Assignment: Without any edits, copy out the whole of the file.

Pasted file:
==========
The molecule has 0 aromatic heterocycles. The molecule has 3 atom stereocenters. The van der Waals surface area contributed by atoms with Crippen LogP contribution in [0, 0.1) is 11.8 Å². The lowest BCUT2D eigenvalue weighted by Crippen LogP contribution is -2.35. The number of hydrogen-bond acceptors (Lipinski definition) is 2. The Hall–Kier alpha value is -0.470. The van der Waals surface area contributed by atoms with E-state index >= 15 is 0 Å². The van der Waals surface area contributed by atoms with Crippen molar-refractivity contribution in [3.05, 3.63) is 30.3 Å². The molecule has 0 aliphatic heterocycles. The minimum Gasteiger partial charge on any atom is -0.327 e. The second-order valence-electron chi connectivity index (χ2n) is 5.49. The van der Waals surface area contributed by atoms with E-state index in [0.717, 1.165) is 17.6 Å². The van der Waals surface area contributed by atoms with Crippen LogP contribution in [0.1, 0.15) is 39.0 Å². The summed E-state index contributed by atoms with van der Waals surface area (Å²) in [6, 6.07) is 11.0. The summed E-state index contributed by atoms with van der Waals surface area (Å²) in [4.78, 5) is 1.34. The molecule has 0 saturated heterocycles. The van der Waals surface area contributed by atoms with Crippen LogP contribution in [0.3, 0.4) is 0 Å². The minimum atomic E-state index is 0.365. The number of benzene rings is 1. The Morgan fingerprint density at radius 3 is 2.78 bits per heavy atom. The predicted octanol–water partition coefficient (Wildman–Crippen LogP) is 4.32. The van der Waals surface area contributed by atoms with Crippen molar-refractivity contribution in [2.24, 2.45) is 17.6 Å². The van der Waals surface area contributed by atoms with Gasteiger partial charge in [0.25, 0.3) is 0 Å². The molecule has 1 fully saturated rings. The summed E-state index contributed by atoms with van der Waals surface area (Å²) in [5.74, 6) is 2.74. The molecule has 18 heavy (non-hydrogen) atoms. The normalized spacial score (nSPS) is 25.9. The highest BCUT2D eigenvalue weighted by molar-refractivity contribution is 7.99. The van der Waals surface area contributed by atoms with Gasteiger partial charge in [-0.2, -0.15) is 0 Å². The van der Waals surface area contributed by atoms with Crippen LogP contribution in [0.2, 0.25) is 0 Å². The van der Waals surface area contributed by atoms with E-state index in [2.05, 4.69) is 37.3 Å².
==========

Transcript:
The molecule has 0 aromatic heterocycles. The molecule has 3 atom stereocenters. The van der Waals surface area contributed by atoms with Crippen LogP contribution in [0, 0.1) is 11.8 Å². The lowest BCUT2D eigenvalue weighted by Crippen LogP contribution is -2.35. The number of hydrogen-bond acceptors (Lipinski definition) is 2. The Hall–Kier alpha value is -0.470. The van der Waals surface area contributed by atoms with E-state index >= 15 is 0 Å². The van der Waals surface area contributed by atoms with Crippen molar-refractivity contribution in [3.05, 3.63) is 30.3 Å². The molecule has 0 aliphatic heterocycles. The minimum Gasteiger partial charge on any atom is -0.327 e. The second-order valence-electron chi connectivity index (χ2n) is 5.49. The van der Waals surface area contributed by atoms with E-state index in [0.717, 1.165) is 17.6 Å². The van der Waals surface area contributed by atoms with Crippen LogP contribution in [0.1, 0.15) is 39.0 Å². The summed E-state index contributed by atoms with van der Waals surface area (Å²) in [6, 6.07) is 11.0. The summed E-state index contributed by atoms with van der Waals surface area (Å²) in [4.78, 5) is 1.34. The molecule has 0 saturated heterocycles. The van der Waals surface area contributed by atoms with Crippen LogP contribution in [0.3, 0.4) is 0 Å². The minimum atomic E-state index is 0.365. The number of benzene rings is 1. The Morgan fingerprint density at radius 3 is 2.78 bits per heavy atom. The predicted octanol–water partition coefficient (Wildman–Crippen LogP) is 4.32. The van der Waals surface area contributed by atoms with Crippen molar-refractivity contribution in [2.24, 2.45) is 17.6 Å². The van der Waals surface area contributed by atoms with Gasteiger partial charge in [0.25, 0.3) is 0 Å². The molecule has 1 fully saturated rings. The summed E-state index contributed by atoms with van der Waals surface area (Å²) in [5.74, 6) is 2.74. The molecule has 18 heavy (non-hydrogen) atoms. The normalized spacial score (nSPS) is 25.9. The highest BCUT2D eigenvalue weighted by molar-refractivity contribution is 7.99. The van der Waals surface area contributed by atoms with Gasteiger partial charge in [-0.2, -0.15) is 0 Å². The van der Waals surface area contributed by atoms with Crippen LogP contribution in [0.2, 0.25) is 0 Å². The van der Waals surface area contributed by atoms with E-state index in [2.05, 4.69) is 37.3 Å².